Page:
Background: Paracoccidioides brasiliensis causes paracoccidioidomycosis, one of the most prevalent systemic mycosis in Latin America. Thus, understanding the characteristics of the protective immune response to P. brasiliensis is of interest, as it may reveal targets for disease control. The initiation of the immune response relies on the activation of pattern recognition receptors, among which are TLRs. Both TLR2 and TLR4 have been implicated in the recognition of P. brasiliensis and regulation of the immune response. However, the role of TLR9 during the infection by this fungus remains unclear. Methodology/Principal findings: We used in vitro and in vivo models of infection by P. brasiliensis, comparing wild type and TLR9 deficient (-/-) mice, to assess the contribution of TLR9 on cytokine induction, phagocytosis and outcome of infection. We show that TLR9 recognizes either the yeast form or DNA from P. brasiliensis by stimulating the expression/production of pro-inflammatory cytokines by bone marrow derived macrophages, also increasing their phagocytic ability. We further show that TLR9 plays a protective role early after intravenous infection with P. brasiliensis, as infected TLR9-/- mice died at higher rate during the first 48 hours post infection than wild type mice. Moreover, TLR9-/- mice presented tissue damage and increased expression of several cytokines, such as TNF-α and IL-6. The increased pattern of cytokine expression was also observed during intraperitoneal infection of TLR9-/- mice, with enhanced recruitment of neutrophils. The phenotype of TLR9-/- hosts observed during the early stages of P. brasiliensis infection was reverted upon a transient, 48 hours post-infection, neutrophil depletion. Conclusions/Significance: Our results suggest that TLR9 activation plays an early protective role against P. brasiliensis, by avoiding a deregulated type of inflammatory response associated to neutrophils that may lead to tissue damage. Thus modulation of TLR9 may be of interest to potentiate the host response against this pathogen. © 2013 Menino et al.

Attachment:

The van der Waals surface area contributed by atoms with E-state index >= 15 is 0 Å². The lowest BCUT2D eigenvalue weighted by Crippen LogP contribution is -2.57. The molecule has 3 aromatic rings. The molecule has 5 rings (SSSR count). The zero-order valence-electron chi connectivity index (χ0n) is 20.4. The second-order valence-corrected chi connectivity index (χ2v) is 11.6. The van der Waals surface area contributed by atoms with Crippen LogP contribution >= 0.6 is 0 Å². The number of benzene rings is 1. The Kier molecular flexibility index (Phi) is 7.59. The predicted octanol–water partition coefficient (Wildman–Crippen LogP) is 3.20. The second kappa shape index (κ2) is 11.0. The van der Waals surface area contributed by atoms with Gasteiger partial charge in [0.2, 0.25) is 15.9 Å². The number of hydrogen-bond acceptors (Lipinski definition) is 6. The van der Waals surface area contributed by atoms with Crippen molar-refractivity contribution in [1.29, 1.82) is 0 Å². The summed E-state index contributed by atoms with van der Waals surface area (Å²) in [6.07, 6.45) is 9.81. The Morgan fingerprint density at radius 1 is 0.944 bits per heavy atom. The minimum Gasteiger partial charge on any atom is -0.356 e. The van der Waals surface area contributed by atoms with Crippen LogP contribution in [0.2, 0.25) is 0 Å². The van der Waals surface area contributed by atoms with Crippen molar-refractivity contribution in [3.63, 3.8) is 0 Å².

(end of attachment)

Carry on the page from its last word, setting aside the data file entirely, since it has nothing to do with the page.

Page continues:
Vilhena H.,Escola Universitaria Vasco da Gama | Vilhena H.,Animal and Veterinary Research Center | Granada S.,Escola Universitaria Vasco da Gama | Oliveira A.C.,Clinica Casa Dos Animais | And 5 more authors.
Parasites and Vectors | Year: 2014